By Berenice Garcia | The Texas Tribune

McALLEN — Certain school district employees in the Rio Grande Valley may be prohibited from holding elected office under a new proposed policy.

A state-appointed board of managers selected to oversee the La Joya Independent School District is set to consider banning employees in supervisory positions from holding elected office or from running for elected office at a meeting Thursday. The proposal is part of the district’s efforts to correct course following a slew of corruption charges against two school board trustees and three employees.

Their indictment and subsequent guilty pleas prompted an investigation by the state into further allegations of fraud within the district, which resulted in the temporary installment of the board of managers in February.

The proposed policy would restrict employees from holding an elected public office or being a candidate for such an office within Hidalgo County or any county within the state that has direct or indirect contractual relations with La Joya ISD.

If approved, the policy would apply to employees who supervise other employees or are responsible for the administration of tax dollars.

While the policy would only apply to people hired after its adoption, the contracts of current employees would be subject to non-renewal.

Neither the La Joya superintendent nor the board of manager’s president replied to multiple requests for comment.

The district, which includes the cities of La Joya, Palmview, Peñitas and Sullivan City, serves more than 24,000 students.

In the face of the federal indictments, Andrew H. Smith, a political scientist at the University of Texas Rio Grande Valley, acknowledged action had to be taken at La Joya ISD, but wondered if the new board might be going too far.

Smith raised the possibility that employees whose contracts are not renewed under this policy could argue a violation of their due process if there is no investigation into whether they have any link to corruption or bribery.

He also noted the policy could prevent voters from electing a candidate of their choice.

“You have this risk of restricting people’s choices,” Smith said.

State Sen. Juan “Chuy” Hinojosa, D-McAllen, whose district includes the La Joya school district, said the new policy seemed standard and was optimistic it would be effective in minimizing or reducing potential conflicts of interest.

State Sen. Juan “Chuy” Hinojosa speaks during a luncheon hosted by the McAllen Chamber of Commerce on Thursday, Aug. 31, 2023. (Dina Arevalo | The Monitor)

“La Joya ISD is one of the largest, if not the largest, school district here in the Valley which is the number one employer in the western part of Hidalgo County,” Hinojosa said. “It does create issues and conflicts that need to be addressed.”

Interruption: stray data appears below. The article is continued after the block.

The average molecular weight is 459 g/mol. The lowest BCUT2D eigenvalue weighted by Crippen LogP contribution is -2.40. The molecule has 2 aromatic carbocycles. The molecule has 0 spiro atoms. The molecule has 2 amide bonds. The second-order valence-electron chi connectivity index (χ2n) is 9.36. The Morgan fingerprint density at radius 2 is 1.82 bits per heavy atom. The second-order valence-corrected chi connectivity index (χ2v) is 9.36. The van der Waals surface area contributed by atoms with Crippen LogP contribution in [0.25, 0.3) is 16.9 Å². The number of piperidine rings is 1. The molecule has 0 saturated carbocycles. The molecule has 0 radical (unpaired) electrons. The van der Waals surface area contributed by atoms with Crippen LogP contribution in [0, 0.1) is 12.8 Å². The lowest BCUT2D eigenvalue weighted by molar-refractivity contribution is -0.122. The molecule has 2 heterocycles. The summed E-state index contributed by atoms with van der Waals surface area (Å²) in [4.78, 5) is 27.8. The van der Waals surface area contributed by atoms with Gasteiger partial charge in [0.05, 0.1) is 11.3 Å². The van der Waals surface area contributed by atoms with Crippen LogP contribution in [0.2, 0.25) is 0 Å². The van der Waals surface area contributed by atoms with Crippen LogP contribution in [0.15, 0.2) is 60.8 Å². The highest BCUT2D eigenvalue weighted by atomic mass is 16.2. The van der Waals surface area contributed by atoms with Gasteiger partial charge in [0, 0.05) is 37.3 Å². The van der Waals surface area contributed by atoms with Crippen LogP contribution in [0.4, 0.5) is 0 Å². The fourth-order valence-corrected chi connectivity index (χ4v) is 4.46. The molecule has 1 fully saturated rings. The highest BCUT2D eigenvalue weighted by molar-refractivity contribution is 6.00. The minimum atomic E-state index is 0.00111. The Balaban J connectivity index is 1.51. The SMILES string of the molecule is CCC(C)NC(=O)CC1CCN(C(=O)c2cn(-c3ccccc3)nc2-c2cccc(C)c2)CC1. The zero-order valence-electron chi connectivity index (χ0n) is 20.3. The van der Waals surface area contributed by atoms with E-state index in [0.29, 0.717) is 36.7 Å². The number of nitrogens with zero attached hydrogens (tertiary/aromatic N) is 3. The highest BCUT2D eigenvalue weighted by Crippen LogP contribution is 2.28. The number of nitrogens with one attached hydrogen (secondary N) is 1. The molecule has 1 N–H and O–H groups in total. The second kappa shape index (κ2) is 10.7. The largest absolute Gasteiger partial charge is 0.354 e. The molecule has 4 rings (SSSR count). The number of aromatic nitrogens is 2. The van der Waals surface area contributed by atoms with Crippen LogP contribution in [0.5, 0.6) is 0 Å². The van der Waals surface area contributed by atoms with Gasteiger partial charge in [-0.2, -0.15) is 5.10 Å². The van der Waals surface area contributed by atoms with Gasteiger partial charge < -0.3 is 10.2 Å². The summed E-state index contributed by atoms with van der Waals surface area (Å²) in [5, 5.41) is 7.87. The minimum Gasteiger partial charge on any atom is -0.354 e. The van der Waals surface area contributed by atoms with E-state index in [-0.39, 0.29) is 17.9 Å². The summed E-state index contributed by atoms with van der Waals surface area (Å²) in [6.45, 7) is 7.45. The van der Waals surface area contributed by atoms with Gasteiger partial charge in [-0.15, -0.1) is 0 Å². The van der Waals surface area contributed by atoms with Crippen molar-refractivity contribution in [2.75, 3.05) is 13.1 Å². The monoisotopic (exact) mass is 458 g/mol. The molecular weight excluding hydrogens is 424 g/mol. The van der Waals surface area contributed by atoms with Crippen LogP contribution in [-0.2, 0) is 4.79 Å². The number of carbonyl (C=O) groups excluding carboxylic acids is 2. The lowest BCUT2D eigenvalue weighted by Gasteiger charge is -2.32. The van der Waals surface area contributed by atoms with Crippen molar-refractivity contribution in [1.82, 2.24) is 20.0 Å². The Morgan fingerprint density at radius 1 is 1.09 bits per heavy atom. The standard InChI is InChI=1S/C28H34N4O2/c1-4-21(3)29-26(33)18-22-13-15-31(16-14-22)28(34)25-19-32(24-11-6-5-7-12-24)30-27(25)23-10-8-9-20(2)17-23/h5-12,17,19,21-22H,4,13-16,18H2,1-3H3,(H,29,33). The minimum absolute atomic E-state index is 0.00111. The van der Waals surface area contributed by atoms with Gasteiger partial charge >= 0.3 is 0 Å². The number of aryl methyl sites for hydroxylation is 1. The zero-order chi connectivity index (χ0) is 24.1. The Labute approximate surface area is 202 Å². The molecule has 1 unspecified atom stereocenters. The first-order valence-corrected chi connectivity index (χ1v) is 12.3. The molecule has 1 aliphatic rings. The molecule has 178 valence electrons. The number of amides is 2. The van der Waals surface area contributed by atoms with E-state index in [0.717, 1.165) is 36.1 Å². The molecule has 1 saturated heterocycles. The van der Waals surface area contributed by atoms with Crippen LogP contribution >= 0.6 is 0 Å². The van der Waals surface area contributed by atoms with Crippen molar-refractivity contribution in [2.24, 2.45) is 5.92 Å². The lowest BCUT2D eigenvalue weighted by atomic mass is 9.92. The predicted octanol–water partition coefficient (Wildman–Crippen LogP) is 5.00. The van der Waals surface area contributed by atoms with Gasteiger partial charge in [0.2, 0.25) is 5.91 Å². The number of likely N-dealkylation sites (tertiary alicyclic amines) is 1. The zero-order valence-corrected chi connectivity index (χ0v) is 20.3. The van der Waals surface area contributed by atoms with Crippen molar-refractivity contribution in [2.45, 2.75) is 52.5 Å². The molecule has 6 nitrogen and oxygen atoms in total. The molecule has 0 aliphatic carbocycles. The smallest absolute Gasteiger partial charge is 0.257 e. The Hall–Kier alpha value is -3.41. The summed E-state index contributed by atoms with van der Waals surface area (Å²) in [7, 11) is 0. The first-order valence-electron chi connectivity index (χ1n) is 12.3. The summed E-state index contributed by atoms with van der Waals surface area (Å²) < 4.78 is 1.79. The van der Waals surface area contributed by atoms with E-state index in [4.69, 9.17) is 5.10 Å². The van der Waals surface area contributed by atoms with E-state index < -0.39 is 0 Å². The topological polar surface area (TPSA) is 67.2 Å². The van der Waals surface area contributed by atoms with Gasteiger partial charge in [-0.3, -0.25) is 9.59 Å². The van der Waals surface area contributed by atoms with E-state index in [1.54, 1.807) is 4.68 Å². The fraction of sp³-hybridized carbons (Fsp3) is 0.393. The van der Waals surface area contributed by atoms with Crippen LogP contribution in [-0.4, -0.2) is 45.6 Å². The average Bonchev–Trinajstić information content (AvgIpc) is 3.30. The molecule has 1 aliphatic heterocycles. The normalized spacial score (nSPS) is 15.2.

Hinojosa attempted to address potential conflicts of interest in the past. He passed Senate Bill 814 in 2017, which prevented La Joya ISD board trustees from being hired as an employee or consultant by the Agua Special Utility District, the water supplier for residents on the west side of Hidalgo County.

“We have a lot of issues on the west part of Hidalgo County where it has caused the taxpayers on the west side of Hidalgo County millions of dollars,” Hinojosa said.

After a special investigation into the district last year, the TEA accused the district of failing to disclose conflicts of interests and of lax oversight. The investigation followed the arrests of two school board trustees and three employees of the district’s central administration who pleaded guilty to federal charges that included conspiracy, theft, bribery, wire fraud and extortion.

In the wake of the investigation’s findings, the state appointed the board of managers who were tasked with providing “the leadership needed to work towards positive change and effective governance for the district,” said Texas Commissioner of Education Mike Morath in a Feb. 1 letter to the district.

The state agency also appointed Marcey Sorensen, who most recently served as deputy superintendent for the Virginia Department of Education, as the new superintendent.

Reporting in the Rio Grande Valley is supported in part by the Methodist Healthcare Ministries of South Texas.

Some South Texas school employees could be barred from holding elected office after fraud investigation” was first published by The Texas Tribune, a nonprofit, nonpartisan media organization that informs Texans — and engages with them — about public policy, politics, government and statewide issues.

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